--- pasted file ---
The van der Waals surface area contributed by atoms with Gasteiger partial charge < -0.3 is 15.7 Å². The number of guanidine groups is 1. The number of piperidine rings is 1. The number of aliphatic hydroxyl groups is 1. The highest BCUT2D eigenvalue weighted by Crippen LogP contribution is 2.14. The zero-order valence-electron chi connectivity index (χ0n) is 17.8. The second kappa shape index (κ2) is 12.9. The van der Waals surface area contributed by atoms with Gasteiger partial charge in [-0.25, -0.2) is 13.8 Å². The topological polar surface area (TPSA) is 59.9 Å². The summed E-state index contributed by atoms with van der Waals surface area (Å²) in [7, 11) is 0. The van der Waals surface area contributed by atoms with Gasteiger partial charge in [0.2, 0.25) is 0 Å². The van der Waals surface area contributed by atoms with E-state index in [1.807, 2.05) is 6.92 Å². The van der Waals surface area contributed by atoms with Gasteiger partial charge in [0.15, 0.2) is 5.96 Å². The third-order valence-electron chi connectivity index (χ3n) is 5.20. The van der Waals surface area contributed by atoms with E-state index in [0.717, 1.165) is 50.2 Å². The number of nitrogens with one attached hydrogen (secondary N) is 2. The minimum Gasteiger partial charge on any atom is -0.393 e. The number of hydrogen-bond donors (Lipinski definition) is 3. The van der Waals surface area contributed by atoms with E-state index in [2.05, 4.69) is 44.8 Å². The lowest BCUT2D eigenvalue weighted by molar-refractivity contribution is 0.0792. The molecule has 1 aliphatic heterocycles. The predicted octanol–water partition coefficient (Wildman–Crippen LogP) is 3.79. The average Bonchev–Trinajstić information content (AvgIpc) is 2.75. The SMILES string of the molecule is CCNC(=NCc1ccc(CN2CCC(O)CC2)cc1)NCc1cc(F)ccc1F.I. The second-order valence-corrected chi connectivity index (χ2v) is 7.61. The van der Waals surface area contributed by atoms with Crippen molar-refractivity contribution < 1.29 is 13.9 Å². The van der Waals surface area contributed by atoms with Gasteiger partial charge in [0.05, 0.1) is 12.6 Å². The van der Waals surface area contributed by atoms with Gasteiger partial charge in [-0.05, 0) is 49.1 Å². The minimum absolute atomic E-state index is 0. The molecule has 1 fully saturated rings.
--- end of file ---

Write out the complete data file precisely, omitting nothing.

The van der Waals surface area contributed by atoms with Gasteiger partial charge < -0.3 is 15.7 Å². The number of guanidine groups is 1. The number of piperidine rings is 1. The number of aliphatic hydroxyl groups is 1. The highest BCUT2D eigenvalue weighted by Crippen LogP contribution is 2.14. The zero-order valence-electron chi connectivity index (χ0n) is 17.8. The second kappa shape index (κ2) is 12.9. The van der Waals surface area contributed by atoms with Gasteiger partial charge in [-0.25, -0.2) is 13.8 Å². The topological polar surface area (TPSA) is 59.9 Å². The summed E-state index contributed by atoms with van der Waals surface area (Å²) in [7, 11) is 0. The van der Waals surface area contributed by atoms with Gasteiger partial charge in [0.2, 0.25) is 0 Å². The van der Waals surface area contributed by atoms with E-state index in [1.807, 2.05) is 6.92 Å². The van der Waals surface area contributed by atoms with Gasteiger partial charge in [0.15, 0.2) is 5.96 Å². The third-order valence-electron chi connectivity index (χ3n) is 5.20. The van der Waals surface area contributed by atoms with E-state index in [0.717, 1.165) is 50.2 Å². The number of nitrogens with one attached hydrogen (secondary N) is 2. The minimum Gasteiger partial charge on any atom is -0.393 e. The number of hydrogen-bond donors (Lipinski definition) is 3. The van der Waals surface area contributed by atoms with E-state index in [2.05, 4.69) is 44.8 Å². The lowest BCUT2D eigenvalue weighted by molar-refractivity contribution is 0.0792. The molecule has 1 aliphatic heterocycles. The predicted octanol–water partition coefficient (Wildman–Crippen LogP) is 3.79. The average Bonchev–Trinajstić information content (AvgIpc) is 2.75. The SMILES string of the molecule is CCNC(=NCc1ccc(CN2CCC(O)CC2)cc1)NCc1cc(F)ccc1F.I. The second-order valence-corrected chi connectivity index (χ2v) is 7.61. The van der Waals surface area contributed by atoms with Crippen molar-refractivity contribution < 1.29 is 13.9 Å². The van der Waals surface area contributed by atoms with Gasteiger partial charge in [0.05, 0.1) is 12.6 Å². The van der Waals surface area contributed by atoms with Gasteiger partial charge in [-0.05, 0) is 49.1 Å². The minimum absolute atomic E-state index is 0. The molecule has 1 fully saturated rings.